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Fantasy and the Modern World

The Drag Queen of ElflandSome of my favorite fantasy series – Lord of the Rings, the Shannara Series, the Wheel of Time – take place all or mostly separated from current day. Although I have to acknowledge that Terry Brooks has since gone on to connect the Shannara books to his A Man of His Word series, which did bring the idea of his fantasy series into the present.

It seems to me that this blending of Fantasy elements and the modern world offers a unique opportunity to explore the LGBT community’s place in society, by giving us tools to look at how we fit into the world a little differently.

This can take the form of magical realism, like in one of my oft-cited favorites, Larque on the Wing, in which a straight housewife morphs into a gay man, her “true” identity. Or in my about-to-be-published story “The Bear at the Bar”, in which a Freaky Friday type exchange allows a gay gym bunny to see things from the other side of the tracks for a day.

Or it can deal with creatures from the other side – elves or fairies from Faery, for instance, and how the differences between their culture and ours can hi-light our own shortcomings and hangups as a society. Editor Lawrence Schimel dealt with this aspect in The Drag Queen of Elfland.

So my question today – have you ever written (or read) a fantasy that dealt with LGBT issues in a modern setting? And how did it use the blending of the two to shed light on the LGBT experience?


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4 thoughts on “Fantasy and the Modern World”

  1. This is a really important concept for me, that being queer is deeply connected to psychic gifts or stories that get classified as fantasy. After all, that’s why we call ourselves queer: we belong to the world in a way that’s different from our non-queer brothers and sisters. In fact, we’re wired to understand how to live and walk in more than one world, and our discipline is to learn to do that in a good way.

    My first book was an erotic swords-and-sorcery story featuring gay magicians and fighters. It was (at least I thought it was) a fun romp full of sex and adventure. Not great literature, but lovingly written for the one-handed reader.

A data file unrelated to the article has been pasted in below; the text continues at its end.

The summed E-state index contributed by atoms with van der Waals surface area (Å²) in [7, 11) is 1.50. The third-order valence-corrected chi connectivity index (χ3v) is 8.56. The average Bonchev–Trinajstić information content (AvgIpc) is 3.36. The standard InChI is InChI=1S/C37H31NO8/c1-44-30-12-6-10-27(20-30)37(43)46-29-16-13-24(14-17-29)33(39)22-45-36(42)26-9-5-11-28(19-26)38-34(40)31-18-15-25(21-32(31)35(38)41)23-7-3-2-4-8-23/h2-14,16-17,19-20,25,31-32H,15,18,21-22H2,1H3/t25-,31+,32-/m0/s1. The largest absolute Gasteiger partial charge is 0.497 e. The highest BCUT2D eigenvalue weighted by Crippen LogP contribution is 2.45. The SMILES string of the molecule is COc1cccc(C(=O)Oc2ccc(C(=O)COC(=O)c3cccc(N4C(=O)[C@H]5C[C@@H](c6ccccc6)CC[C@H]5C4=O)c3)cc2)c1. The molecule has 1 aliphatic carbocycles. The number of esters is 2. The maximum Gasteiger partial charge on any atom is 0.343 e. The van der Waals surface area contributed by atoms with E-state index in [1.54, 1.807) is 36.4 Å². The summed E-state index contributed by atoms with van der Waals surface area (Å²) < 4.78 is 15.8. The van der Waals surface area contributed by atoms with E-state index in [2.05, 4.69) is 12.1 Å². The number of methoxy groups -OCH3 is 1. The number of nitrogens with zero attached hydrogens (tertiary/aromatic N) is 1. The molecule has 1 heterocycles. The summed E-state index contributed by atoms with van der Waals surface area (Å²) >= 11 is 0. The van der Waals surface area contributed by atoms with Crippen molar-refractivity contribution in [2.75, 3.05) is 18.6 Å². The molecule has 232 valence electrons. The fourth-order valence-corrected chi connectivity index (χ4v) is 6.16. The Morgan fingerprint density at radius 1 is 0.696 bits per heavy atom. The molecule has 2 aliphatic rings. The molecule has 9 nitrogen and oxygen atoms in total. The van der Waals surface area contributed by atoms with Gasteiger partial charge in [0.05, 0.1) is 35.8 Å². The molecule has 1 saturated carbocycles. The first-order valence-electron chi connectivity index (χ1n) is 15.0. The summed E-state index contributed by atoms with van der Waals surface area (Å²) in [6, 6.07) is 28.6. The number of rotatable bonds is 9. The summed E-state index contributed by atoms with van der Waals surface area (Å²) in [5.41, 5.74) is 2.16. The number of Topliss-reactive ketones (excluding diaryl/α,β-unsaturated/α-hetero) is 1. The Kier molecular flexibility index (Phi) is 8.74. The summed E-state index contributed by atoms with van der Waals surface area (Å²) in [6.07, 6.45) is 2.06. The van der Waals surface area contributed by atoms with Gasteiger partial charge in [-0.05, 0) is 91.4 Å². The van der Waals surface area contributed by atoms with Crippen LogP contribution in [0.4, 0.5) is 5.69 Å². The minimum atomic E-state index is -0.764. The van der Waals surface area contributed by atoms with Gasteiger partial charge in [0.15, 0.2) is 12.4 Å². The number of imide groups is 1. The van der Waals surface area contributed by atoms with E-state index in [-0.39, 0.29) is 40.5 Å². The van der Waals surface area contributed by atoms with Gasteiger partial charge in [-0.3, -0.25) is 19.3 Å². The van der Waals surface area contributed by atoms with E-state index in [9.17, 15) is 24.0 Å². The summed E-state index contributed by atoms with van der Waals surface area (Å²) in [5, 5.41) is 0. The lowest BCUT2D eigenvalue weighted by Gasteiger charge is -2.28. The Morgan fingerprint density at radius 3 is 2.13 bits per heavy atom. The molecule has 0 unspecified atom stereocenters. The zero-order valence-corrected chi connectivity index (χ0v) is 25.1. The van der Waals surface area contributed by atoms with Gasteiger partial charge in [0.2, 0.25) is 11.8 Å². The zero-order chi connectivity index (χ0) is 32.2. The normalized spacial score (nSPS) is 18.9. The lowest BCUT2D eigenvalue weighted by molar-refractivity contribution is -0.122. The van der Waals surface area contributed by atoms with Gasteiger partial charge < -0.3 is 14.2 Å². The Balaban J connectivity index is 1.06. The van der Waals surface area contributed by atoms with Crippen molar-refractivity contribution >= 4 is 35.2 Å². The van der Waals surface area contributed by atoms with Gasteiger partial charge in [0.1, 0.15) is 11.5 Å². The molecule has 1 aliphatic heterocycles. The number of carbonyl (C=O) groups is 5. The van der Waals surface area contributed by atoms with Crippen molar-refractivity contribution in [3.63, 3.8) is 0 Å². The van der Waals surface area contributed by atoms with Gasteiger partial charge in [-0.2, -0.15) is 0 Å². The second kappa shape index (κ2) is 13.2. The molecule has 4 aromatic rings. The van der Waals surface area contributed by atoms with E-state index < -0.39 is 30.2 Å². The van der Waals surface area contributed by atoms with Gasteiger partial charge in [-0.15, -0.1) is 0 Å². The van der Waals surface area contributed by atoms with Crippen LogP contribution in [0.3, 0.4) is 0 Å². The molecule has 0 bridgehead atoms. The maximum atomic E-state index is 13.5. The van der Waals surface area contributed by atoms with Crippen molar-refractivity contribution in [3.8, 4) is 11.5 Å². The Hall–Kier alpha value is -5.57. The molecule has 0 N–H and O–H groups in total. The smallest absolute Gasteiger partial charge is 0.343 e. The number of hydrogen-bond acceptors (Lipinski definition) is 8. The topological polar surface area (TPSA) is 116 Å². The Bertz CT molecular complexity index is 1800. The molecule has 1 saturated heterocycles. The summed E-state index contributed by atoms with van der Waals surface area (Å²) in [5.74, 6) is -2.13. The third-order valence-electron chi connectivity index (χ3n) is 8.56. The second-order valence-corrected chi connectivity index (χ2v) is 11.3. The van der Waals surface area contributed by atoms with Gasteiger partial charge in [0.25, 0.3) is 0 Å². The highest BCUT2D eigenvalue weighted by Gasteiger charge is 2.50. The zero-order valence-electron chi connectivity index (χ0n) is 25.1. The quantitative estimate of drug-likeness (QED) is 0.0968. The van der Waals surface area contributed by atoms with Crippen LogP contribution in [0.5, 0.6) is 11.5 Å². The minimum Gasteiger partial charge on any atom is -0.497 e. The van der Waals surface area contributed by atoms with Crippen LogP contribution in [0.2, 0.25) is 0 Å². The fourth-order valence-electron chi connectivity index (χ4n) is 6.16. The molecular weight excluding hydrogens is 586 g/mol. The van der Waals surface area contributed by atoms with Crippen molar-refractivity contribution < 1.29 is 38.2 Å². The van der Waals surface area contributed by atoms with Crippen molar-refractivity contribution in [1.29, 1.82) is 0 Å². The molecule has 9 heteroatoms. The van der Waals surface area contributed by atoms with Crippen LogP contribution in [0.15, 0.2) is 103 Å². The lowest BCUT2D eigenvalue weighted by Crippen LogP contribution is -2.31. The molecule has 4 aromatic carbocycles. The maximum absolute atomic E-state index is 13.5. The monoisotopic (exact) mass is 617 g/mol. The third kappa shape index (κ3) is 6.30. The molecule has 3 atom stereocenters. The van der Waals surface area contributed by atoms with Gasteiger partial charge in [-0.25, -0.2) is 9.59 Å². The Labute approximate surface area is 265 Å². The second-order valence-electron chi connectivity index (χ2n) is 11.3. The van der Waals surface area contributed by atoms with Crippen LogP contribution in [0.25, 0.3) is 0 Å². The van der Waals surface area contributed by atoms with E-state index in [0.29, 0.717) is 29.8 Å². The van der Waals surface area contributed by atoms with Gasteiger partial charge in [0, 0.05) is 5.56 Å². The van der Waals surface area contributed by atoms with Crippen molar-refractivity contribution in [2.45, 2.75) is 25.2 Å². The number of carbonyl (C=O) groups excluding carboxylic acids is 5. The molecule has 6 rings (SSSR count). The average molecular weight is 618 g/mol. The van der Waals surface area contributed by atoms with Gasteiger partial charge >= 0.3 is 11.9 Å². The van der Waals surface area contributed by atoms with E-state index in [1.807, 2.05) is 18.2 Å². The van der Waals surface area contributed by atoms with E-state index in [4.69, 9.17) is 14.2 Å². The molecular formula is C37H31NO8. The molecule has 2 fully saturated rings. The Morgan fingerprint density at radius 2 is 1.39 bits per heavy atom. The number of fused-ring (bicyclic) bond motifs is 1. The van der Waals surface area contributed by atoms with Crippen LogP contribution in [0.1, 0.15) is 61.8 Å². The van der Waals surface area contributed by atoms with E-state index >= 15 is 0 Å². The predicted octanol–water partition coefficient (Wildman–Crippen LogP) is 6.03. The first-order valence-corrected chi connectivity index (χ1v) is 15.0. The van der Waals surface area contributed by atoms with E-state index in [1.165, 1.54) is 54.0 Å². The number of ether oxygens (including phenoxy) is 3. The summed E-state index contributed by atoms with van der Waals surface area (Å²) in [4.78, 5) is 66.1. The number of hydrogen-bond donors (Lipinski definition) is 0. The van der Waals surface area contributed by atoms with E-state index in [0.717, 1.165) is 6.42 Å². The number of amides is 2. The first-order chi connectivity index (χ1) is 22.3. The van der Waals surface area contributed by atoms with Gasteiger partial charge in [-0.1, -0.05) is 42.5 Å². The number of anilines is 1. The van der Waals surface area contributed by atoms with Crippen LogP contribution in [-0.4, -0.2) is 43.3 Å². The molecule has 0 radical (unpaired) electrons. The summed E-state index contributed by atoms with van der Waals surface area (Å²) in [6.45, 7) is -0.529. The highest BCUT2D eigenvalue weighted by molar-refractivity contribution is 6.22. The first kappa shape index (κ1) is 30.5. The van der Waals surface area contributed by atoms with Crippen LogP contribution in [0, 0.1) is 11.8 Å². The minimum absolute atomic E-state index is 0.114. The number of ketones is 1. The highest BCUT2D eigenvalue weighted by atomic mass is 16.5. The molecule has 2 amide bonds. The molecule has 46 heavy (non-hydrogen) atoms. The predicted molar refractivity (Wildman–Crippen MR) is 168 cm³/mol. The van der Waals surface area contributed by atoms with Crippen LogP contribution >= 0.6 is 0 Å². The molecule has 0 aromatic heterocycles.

My second novel, Traveling Light, features an apprentice shaman in modern Vancouver, and while being a shaman doesn’t require a person to be queer, it helps. The acknowledgment of two-spirit people in First Nations traditions is some indication of that.

    There is so much for LGBT writers (some may object to the term Queer, although I personally love it!) to explore along these lines. I feel that after four novels I’m now ready to write in the tradition of magical realism, with queer protagonists.

    • I used to have a problem with Queer, but now (obviously) have adopted it. :P I like your ideas about being queer and fantasy – I agree there;s a deeper connection.

  2. I write a lot of Urban Fantasy. My gay werewolves are very different, with very different experiences. One was raised on the Nightside, with a family that celebrated his lycanthropy, but could not accept his gayness. One was raised very suburban middle-class. His folks are fine with him being gay, but cannot handle the werewolf thing. Even he barely believes it, and certainly doesn’t believe in other Nightfolk.

    My older werewolf, with a half-sidhe husband, has vocal prejudices about moving to the South. “The kind of place where they drag us behind their pickups for being queer, if they don’t just burn us for witches.”

    I’ve done truckers on literal Hell-runs, dark carnivals at the height of the 80s AIDS crisis providing deep temptation to closeted small town folk, were-horses, biker wizards, immortal vampire hunters doing the very delicate dance of sounding out each other’s orientation, and a lot more.


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